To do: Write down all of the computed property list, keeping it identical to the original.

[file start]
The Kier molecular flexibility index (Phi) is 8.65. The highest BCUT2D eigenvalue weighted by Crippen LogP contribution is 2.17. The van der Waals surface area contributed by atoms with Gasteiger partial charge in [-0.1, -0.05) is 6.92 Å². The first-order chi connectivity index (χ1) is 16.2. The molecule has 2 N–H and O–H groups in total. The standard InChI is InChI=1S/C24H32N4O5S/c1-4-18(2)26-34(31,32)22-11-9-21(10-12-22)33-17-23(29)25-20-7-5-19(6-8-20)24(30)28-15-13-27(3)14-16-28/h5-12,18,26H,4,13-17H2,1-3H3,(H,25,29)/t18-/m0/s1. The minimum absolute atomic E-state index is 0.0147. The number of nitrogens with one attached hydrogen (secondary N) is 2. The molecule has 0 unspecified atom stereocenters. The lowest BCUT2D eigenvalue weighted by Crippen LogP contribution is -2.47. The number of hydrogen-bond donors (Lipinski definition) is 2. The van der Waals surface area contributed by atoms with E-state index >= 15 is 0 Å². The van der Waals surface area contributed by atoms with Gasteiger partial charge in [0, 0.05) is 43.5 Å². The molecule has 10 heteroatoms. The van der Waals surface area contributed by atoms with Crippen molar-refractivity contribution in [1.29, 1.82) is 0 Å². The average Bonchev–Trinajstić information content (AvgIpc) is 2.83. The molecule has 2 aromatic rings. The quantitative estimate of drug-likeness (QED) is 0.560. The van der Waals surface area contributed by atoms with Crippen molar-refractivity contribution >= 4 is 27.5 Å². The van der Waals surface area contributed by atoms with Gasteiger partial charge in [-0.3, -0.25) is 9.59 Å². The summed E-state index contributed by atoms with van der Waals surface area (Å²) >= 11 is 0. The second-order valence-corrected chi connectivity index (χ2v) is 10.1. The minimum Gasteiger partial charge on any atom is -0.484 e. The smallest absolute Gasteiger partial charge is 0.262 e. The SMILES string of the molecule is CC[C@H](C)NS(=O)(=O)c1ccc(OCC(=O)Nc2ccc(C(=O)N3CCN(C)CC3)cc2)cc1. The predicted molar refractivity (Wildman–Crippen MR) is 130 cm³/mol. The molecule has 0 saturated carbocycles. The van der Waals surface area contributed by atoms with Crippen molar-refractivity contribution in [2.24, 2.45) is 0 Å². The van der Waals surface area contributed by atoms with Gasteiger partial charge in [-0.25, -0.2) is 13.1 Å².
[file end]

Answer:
The Kier molecular flexibility index (Phi) is 8.65. The highest BCUT2D eigenvalue weighted by Crippen LogP contribution is 2.17. The van der Waals surface area contributed by atoms with Gasteiger partial charge in [-0.1, -0.05) is 6.92 Å². The first-order chi connectivity index (χ1) is 16.2. The molecule has 2 N–H and O–H groups in total. The standard InChI is InChI=1S/C24H32N4O5S/c1-4-18(2)26-34(31,32)22-11-9-21(10-12-22)33-17-23(29)25-20-7-5-19(6-8-20)24(30)28-15-13-27(3)14-16-28/h5-12,18,26H,4,13-17H2,1-3H3,(H,25,29)/t18-/m0/s1. The minimum absolute atomic E-state index is 0.0147. The number of nitrogens with one attached hydrogen (secondary N) is 2. The molecule has 0 unspecified atom stereocenters. The lowest BCUT2D eigenvalue weighted by Crippen LogP contribution is -2.47. The number of hydrogen-bond donors (Lipinski definition) is 2. The van der Waals surface area contributed by atoms with E-state index >= 15 is 0 Å². The van der Waals surface area contributed by atoms with Gasteiger partial charge in [0, 0.05) is 43.5 Å². The molecule has 10 heteroatoms. The van der Waals surface area contributed by atoms with Crippen molar-refractivity contribution in [1.29, 1.82) is 0 Å². The average Bonchev–Trinajstić information content (AvgIpc) is 2.83. The molecule has 2 aromatic rings. The quantitative estimate of drug-likeness (QED) is 0.560. The van der Waals surface area contributed by atoms with Crippen molar-refractivity contribution >= 4 is 27.5 Å². The van der Waals surface area contributed by atoms with Gasteiger partial charge in [-0.3, -0.25) is 9.59 Å². The summed E-state index contributed by atoms with van der Waals surface area (Å²) >= 11 is 0. The second-order valence-corrected chi connectivity index (χ2v) is 10.1. The minimum Gasteiger partial charge on any atom is -0.484 e. The smallest absolute Gasteiger partial charge is 0.262 e. The SMILES string of the molecule is CC[C@H](C)NS(=O)(=O)c1ccc(OCC(=O)Nc2ccc(C(=O)N3CCN(C)CC3)cc2)cc1. The predicted molar refractivity (Wildman–Crippen MR) is 130 cm³/mol. The molecule has 0 saturated carbocycles. The van der Waals surface area contributed by atoms with Crippen molar-refractivity contribution in [2.24, 2.45) is 0 Å². The van der Waals surface area contributed by atoms with Gasteiger partial charge in [-0.25, -0.2) is 13.1 Å².